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Trig. Question

  1. Sep 11, 2008 #1

    Can someone explain how to do this problem by hand. Thanks.
  2. jcsd
  3. Sep 11, 2008 #2


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    Welcome to PF!

    Hi kg90! Welcome to PF! :smile:

    May I check … do you know how to do sin-1(1/2)?
  4. Sep 11, 2008 #3


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    What is your definition of sine? (Since a right triangle cannot have an angle whose sine is -1/2, I assume you are NOT using "opposite side divided by hypotenuse" as your definition.
  5. Sep 11, 2008 #4
    Hey thanks for replying. I do know how to do most problems like this. I just don't know how you get the negative answer for the problem I posted above. I always end up with a positive.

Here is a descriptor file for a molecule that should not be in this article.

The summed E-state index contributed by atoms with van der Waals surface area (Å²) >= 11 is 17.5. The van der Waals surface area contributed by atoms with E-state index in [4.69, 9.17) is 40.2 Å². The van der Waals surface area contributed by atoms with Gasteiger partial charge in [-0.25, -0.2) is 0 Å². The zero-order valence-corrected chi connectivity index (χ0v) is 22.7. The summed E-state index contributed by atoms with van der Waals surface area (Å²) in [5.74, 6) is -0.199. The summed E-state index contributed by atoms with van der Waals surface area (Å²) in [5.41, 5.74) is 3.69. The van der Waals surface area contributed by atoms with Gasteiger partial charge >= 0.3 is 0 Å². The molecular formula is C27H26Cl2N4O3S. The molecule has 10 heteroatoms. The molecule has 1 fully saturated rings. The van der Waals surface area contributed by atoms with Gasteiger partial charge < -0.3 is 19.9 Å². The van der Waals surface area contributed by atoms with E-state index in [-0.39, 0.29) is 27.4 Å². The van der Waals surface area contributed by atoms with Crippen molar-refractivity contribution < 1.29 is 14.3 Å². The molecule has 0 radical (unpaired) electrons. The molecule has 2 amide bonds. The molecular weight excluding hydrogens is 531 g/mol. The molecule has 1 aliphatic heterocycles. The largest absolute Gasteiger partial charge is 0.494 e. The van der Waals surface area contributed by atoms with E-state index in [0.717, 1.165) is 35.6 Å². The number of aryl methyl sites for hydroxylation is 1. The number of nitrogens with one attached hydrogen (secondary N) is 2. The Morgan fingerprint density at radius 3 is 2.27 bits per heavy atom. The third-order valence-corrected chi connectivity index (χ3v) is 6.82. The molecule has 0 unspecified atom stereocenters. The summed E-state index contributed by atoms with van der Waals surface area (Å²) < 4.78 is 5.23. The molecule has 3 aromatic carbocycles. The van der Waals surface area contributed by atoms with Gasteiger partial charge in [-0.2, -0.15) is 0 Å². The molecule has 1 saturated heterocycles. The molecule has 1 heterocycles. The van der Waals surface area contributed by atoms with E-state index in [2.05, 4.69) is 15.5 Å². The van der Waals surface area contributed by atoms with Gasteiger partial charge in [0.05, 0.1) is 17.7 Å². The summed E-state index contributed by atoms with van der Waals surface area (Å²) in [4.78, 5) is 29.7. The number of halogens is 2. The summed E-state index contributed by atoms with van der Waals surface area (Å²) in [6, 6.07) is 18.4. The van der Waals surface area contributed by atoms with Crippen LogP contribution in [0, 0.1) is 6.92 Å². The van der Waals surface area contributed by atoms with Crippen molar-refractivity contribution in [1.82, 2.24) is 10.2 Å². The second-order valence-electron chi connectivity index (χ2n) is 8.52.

HallsofIvy, I'm not sure..
  6. Sep 11, 2008 #5
    Think about which quadrant you are working in and where sine, cosine, etc. are positive/negative?
  7. Sep 11, 2008 #6
    Yeah, but aren't there two quadrants where that would be true?
  8. Sep 11, 2008 #7
    Yes, and therefore on the interval [0, 2pi), there will be 2 answers.
  9. Sep 11, 2008 #8
    Think about it this way, you probably know or can convince yourself (and if you can't, try to) that f(x) = sin(x) crosses the x - axis twice on the interval [0, 2pi) (which points would that be?). Now how would you do that? Well you would say f(x) = sin(x) = 0, so I need to find x such that x = sin^{-1)(0). Now in your case you have g(x) = sin(x) - 1/2 and you are trying to find those x-intercepts, so you solve g(x) = sin(x) - 1/2 = 0 or in other words x = sin^{-1}(1/2).
  10. Sep 11, 2008 #9


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    Hi kg90! :smile:

    (have a pi: π :smile:)

    "sin-1" normally means the principal value of sin-1

    that's the one in (-π/2,π/2] …

    in other words, nearest to 0. :smile:

    it may help to think of the sin as the y coordinate of the angle …
    so sin-1(-1/2) is the angle where the y coordinate is -1/2 :wink:
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